An independent Scotland would raise the level of the single-tier state pension to £160 a week and retain the triple-lock guarantee.
The Scottish government has today published a white paper setting out the implications of a “yes” vote in September 2014.
The UK Government has proposed scrapping means-testing in favour of a new, flat-rate state pension worth £144 a week for future retirees from April 2016. The independence paper says Scotland would also introduce these reforms, with the payment set at £160 a week, under the same time frame.
In addition, the triple-lock – which guarantees the state pension increases by the highest of earnings, prices or 2.5 per cent – would be retained for at least the first parliament of an independent Scotland.
The UK Government has only committed to increasing the single-tier state pension in line with earnings.
“Within the first year of independence, the single-tier pension will be set at a level of £160 per week,” the paper says.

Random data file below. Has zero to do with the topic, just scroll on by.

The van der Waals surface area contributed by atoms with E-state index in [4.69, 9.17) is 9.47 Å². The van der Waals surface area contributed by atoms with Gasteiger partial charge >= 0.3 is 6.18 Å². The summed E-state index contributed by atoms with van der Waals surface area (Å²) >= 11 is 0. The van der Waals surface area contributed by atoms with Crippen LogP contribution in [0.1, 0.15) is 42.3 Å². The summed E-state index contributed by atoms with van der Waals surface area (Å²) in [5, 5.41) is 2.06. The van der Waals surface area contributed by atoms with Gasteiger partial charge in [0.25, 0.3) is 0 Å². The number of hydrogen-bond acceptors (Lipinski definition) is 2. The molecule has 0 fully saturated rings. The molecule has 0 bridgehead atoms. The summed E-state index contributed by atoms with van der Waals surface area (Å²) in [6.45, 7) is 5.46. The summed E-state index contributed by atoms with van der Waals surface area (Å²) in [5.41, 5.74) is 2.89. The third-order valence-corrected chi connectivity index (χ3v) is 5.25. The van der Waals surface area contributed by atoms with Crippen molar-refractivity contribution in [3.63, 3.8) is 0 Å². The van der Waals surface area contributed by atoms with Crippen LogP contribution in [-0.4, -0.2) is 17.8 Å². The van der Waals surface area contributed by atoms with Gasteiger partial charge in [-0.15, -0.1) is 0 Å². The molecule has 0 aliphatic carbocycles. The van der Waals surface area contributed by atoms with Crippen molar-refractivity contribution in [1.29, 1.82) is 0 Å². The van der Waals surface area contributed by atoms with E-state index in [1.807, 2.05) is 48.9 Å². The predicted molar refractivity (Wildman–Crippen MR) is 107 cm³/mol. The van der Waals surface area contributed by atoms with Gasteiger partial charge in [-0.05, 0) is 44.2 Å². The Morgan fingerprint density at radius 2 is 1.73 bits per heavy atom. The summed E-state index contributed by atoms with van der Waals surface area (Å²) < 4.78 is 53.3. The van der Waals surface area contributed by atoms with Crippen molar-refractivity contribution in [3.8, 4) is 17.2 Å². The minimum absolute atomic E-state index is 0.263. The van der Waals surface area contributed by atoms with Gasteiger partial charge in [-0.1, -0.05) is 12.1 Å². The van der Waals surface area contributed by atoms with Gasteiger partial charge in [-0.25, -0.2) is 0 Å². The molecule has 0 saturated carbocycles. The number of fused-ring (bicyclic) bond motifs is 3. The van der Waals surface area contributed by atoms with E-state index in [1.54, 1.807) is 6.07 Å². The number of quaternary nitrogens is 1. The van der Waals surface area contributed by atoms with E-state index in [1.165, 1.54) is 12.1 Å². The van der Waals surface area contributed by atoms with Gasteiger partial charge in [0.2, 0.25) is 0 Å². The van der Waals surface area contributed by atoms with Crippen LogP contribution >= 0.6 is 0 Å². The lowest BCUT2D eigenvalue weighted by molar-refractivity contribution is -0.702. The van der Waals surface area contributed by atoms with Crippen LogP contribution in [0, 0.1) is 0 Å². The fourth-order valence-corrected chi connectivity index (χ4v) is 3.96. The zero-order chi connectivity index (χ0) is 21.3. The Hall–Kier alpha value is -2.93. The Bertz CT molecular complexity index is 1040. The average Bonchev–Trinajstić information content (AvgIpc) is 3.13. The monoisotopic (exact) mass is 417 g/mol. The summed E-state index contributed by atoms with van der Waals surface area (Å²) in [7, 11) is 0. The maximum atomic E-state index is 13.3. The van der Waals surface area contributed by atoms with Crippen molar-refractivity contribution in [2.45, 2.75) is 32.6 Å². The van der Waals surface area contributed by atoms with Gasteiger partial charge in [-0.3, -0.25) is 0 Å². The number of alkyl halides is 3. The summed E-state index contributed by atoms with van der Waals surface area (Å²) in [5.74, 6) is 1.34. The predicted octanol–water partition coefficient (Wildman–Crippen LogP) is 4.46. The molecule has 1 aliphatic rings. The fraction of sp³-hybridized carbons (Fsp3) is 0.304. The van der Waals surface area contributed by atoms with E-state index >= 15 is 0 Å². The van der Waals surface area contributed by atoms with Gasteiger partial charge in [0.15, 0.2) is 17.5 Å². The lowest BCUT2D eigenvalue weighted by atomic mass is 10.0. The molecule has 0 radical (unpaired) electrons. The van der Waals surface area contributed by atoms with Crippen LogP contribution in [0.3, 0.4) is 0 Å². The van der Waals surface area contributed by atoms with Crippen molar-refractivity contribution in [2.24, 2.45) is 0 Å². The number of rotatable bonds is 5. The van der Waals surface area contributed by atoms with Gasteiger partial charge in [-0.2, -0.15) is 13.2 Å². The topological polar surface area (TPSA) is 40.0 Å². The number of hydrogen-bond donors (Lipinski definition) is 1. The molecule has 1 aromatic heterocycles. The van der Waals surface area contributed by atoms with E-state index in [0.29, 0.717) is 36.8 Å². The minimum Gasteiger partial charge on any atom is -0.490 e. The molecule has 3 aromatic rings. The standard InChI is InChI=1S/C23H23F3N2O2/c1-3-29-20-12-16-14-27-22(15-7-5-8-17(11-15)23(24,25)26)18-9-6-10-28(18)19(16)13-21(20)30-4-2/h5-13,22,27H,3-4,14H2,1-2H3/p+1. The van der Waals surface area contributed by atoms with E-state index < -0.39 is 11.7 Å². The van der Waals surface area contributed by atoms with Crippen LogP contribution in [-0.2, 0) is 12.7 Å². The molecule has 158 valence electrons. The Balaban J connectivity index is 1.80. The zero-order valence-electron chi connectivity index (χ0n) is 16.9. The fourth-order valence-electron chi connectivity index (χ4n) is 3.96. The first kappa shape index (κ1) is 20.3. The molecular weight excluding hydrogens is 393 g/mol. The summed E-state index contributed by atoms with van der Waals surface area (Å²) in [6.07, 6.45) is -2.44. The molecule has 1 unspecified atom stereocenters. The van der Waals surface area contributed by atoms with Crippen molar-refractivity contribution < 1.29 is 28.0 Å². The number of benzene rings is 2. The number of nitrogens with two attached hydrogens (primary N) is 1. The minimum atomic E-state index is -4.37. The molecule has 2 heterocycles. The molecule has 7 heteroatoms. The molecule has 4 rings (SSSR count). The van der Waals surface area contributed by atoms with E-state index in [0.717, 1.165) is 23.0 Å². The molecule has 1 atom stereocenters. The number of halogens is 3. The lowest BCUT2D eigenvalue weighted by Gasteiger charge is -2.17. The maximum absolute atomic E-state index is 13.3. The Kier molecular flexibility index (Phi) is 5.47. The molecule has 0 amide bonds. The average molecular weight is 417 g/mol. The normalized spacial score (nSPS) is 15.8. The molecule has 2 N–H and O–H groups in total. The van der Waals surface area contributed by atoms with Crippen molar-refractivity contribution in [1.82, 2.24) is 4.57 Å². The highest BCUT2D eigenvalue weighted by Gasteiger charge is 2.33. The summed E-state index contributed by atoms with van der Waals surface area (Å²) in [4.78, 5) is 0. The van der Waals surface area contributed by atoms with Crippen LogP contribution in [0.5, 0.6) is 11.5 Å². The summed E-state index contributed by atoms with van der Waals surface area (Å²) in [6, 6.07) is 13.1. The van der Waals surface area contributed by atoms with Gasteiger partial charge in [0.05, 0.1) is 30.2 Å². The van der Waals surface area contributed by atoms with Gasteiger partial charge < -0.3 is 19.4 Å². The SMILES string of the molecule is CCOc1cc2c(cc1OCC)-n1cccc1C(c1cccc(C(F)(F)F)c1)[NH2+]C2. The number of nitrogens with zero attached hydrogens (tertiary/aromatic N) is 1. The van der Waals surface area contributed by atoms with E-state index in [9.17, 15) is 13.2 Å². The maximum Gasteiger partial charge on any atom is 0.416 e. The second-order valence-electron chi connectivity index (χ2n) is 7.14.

“In the unlikely event that the rest of the UK rate for the single-tier pensions is set at a higher level, the Scottish single-tier pension will match the higher figure.
“The rate of the single-tier pension will be increased on an annual basis in line with the triple-lock. This commitment will initially be in place for the period of the first parliament of an independent Scotland.”
The white paper says the personal allowance and tax credits in an independent Scotland would increase in line with inflation in the short-term. In the longer term, it says Scotland would introduce a “clear and simple” tax system.
It also says Scotland would look to improve access to annuity advice at retirement, although the measures that would be put in place remain unclear.
In addition a Scottish equivalent of Nest, called the Scottish Employment Savings Trust or ‘Sest’, would be established with an obligation to accept any employer wishing to use it.
The paper also says an independent Scotland would also look to set up a Scottish Pensions Regulator and suggests Scotland could either play its part in the Pension Protection Fund, or set its own scheme.